It has been said that basketball is to sports as jazz is to music.
The game has structure, but the players improvise, and they have to in order to be successful at it.
That’s why we think it is funny when we hear the Cleveland Cavaliers aren’t running the offense that coach David Blatt wants to run.
The wine and gold are getting more confident with Blatt’s system, which is designed to move the ball without a lot of dribbling, because we are seeing the passing game more and more each game. But the players still go back to one-on-one play from time to time.
Of course, that may be the coach’s compromise to the players, especially guys like LeBron James and Kyrie Irving who can probably break down the player guarding them at any point in the game.
Coaches want the players to be players, not robots. So, if a play is designed and the player sees someone open under the basket, good coaches want the man with the ball to make the right basketball play.
That was in evidence in the Cavs’ win over the Clippers a couple of weeks ago late in the game.
Blatt designed an inbound play late in overtime, with James as the inbounder. Apparently, the play was to get the ball to Kyrie Irving around the three-point line, so if someone was to be fouled, it would be the team’s best free throw shooter.
However, James saw Tristan Thompson break to the hoop, uncovered. So, we made the correct read and fired it to Thompson for a dunk, while being fouled. That’s what coaches want, break the play, especially if it leads to an easy hoop.
No coach wants to run set plays every time down the floor. It’s one way to get the players to carry a grudge against the guy in charge.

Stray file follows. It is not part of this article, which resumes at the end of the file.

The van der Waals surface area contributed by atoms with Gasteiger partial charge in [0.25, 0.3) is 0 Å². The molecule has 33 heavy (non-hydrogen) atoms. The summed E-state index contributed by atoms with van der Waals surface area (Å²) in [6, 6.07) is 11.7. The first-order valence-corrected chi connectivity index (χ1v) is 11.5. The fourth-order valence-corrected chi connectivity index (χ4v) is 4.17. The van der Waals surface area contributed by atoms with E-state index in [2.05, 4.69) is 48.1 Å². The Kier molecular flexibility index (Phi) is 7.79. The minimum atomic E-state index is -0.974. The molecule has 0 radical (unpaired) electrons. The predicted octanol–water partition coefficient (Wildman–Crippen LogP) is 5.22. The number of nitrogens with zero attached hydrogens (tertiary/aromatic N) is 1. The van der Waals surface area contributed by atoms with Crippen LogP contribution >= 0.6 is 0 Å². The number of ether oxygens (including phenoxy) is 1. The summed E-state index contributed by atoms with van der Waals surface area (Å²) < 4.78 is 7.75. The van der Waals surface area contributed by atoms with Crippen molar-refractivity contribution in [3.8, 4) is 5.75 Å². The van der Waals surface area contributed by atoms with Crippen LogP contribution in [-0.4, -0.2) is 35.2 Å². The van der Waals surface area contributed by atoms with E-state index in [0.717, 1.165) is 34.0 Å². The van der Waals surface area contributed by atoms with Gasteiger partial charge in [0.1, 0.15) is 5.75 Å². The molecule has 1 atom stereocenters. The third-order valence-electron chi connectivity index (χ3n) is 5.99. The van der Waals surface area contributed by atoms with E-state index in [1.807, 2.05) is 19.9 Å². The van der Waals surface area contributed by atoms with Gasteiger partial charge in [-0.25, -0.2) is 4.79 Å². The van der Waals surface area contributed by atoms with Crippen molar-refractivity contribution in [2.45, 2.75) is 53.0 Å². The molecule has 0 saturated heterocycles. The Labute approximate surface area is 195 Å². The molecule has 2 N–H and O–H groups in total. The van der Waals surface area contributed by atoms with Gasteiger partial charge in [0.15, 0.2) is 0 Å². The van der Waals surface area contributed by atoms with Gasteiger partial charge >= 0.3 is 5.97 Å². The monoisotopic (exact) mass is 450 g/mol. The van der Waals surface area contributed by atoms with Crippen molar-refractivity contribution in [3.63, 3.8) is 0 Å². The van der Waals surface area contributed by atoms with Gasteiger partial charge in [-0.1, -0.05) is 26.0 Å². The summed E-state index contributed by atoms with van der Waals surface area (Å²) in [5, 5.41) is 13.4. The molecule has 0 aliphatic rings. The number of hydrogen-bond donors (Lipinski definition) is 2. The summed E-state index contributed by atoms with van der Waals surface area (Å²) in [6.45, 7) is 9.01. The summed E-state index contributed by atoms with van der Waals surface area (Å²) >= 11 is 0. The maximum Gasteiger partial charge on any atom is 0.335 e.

Of course, there are coaches who are control freaks and want to micro-manage everything their team does, but usually those coaches have a very short shelf life.
Most coaches probably don’t even want to call plays, because that would mean a lot of transition baskets, and their players would know where the ball should go and when it should move.
Take Wednesday’s win over Portland, which extended the Cavaliers’ winning streak to eight games. Irving was really the only player who had things going for Cleveland, and the coach and his teammates recognized that and got him the basketball.
The result was a 55 point night for the former first overall pick, and a win for the Cavs.
The previous game, only James and Irving were hitting shots vs. Detroit, so they carried the load.
To be sure, that wasn’t the coach’s design going into the game, but everyone adapted, and it led to a victory.
Blatt doesn’t want his team to have to depend on huge nights by his two all-stars to win every night, but right now, a few players are struggling to make shots (yes, Kevin Love is in a bit of a slump), so James and Irving are carrying the load. There is nothing wrong with that.
Tonight, perhaps J.R. Smith might get it going or Love can get hot, or Timofey Mozgov will be able to score inside, and the players will depend and feed off of them. That’s the kind of sport basketball is.
Early in the year, there was too much one on one play and too many players looking for their shots, and the offense struggled. That seems to be changing.
That means the Cavs are playing as a team, and selfishness is disappearing.
That’s a good thing and it could mean better things are yet to come.